GreatPlainsConference23 Two West Texas A&M University Attebury Honors students will present their research into religion and healthcare at an upcoming regional conference. Madelyn Eatley, a senior political science major from Amarillo, and Elizabeth Ragan, a senior biology/pre-med major from Missouri City, will present at the Great Plains Honors Conference March 10 to 12 at Midwestern State University in Wichita Falls.

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WT Joins Tiny Earth Initiative in Effort to Increase Hands-On Learning in Labs

TinyEarth West Texas A&M University students next fall will join a global effort to find new antibiotics as part of an innovative way of teaching microbiology. WT has joined the teaching initiative Tiny Earth , in which traditional laboratory experiences in introductory science classes are converted into discovery-based research exercises.

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WT Faculty, Students to Present Wide-Ranging Efforts in Research

PosterSession From water availability to workplace victimization, and clown noir to the Texas Constitution, faculty and students from across West Texas A&M University will share their research on a wide variety of topics at Cornette Library’s 18th Annual Faculty Research Poster Session and Research Fair. For the first time, student researchers present alongside WT faculty members.

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Former WT President, Wife Establish New Program in Small Animal Studies

LongGiftA A major gift from a former president of West Texas A&M University and his wife will allow the University to significantly expand its foothold in pre-veterinary education and animal studies. WT President Emeritus Russell C. Long and wife Natrelle Hedrick Long have announced a $2.1 million planned gift to the University to establish a new companion animal science program for students planning on a career in veterinary medicine or in a host of other pet-related careers.

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The West Texan: What It Means to Be a Regional Research University

BiofidelicSilicone Every day, students, faculty and staff across West Texas A&M University are searching for solutions to problems facing not only the Panhandle community, but also those gripping similar regions around the world. They’re fulfilling the singular goal of the University’s long-range plan, WT 125: From the Panhandle to the World , which is to cement WT as a Regional Research University. But what, exactly, is a Regional Research University?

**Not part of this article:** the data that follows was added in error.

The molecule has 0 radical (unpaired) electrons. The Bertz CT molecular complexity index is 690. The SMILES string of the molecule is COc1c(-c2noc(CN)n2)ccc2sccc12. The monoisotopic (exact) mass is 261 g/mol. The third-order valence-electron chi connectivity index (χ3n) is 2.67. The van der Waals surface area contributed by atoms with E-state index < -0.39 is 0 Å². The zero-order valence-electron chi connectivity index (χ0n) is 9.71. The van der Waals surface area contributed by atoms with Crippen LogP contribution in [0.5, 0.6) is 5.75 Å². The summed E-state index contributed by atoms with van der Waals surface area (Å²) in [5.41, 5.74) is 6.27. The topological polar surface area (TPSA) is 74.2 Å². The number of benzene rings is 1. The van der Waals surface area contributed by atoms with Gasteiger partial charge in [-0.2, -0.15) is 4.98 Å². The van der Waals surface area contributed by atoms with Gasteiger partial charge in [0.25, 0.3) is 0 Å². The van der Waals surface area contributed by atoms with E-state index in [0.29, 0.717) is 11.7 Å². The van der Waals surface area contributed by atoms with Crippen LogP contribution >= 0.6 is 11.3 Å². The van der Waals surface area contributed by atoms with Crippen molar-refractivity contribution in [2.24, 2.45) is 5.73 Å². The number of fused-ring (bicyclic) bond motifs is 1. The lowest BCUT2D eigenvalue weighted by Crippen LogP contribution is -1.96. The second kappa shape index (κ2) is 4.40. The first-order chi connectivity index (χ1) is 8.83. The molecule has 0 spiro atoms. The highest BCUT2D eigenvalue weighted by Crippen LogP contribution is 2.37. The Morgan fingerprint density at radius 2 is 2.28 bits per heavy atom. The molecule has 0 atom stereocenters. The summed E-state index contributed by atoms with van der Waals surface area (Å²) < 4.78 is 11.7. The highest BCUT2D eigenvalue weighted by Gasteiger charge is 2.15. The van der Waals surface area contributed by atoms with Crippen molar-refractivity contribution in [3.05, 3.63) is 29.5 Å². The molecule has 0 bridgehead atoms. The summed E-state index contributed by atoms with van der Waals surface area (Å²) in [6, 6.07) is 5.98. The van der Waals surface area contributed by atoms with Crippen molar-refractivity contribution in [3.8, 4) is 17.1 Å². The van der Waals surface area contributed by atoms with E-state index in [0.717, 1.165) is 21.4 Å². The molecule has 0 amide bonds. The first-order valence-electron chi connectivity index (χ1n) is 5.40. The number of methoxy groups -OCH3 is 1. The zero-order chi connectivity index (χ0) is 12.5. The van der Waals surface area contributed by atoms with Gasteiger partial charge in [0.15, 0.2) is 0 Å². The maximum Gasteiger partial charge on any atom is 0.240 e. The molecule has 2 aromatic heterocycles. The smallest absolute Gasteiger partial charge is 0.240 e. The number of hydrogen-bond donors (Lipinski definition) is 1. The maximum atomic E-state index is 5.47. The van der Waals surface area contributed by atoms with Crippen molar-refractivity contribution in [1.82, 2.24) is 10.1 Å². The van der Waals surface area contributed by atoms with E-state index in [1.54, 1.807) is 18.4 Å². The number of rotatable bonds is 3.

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WT Awarded Department of Energy Grant to Further Study of Cloud Formation

BithiMicrofluidicA Ongoing research conducted by a West Texas A&M University team into how climate change can be measured recently won a $150,000 grant from the U.S. Department of Energy. The grant will fund the joint research of Dr. Naruki Hiranuma, associate professor of environmental science; Dr. Swastika Bithi, assistant professor of engineering; and Dr. Sanjoy Bhattacharia, assistant professor of mechanical engineering. Bithi and Bhattacharia are part of WT’s College of Engineering , and Hiranuma is a faculty member in the Paul Engler College of Agriculture and Natural Sciences .

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WT Graduate to Present Significant New Research into Playa Lakes at National Conference

PlayaLakeResearch A recent West Texas A&M University graduate will present groundbreaking research into methods to more closely analyze a crucial feature of the Texas Panhandle ecosystem — playa lakes. The High Plains area is home to tens of thousands of playa lakes—shallow, circular wetlands that Texas Parks & Wildlife calls “arguably the most significant ecological feature” in the region. “Mounting evidence points to playa lakes as a critical recharge source for the Ogallala aquifer,” according to Texas Parks & Wildlife. “Playas filter and recharge as much as 95 percent of the water collected in the southern portion of the aquifer.”

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WT Professor, Students Making Science Education Fun for Panhandle-Area Children

ClimateOutreachB A West Texas A&M University professor and his students are making it easier for students around the Panhandle to understand climate science. Dr. Naruki Hiranuma and students in the WT Climate Science Society have developed an outreach program to teach climate science to various age groups—a program that they hope to loan out to schools around the state and the globe. “Combining the topics of environmental and climate science is an efficient and interesting tool to connect young students with fundamental science by demonstrating how science provides information so one can interpret, digest and solve everyday life problems,” Hiranuma said.

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Explore Graduate School Opportunities in WT's Engler College of Agriculture & Natural Sciences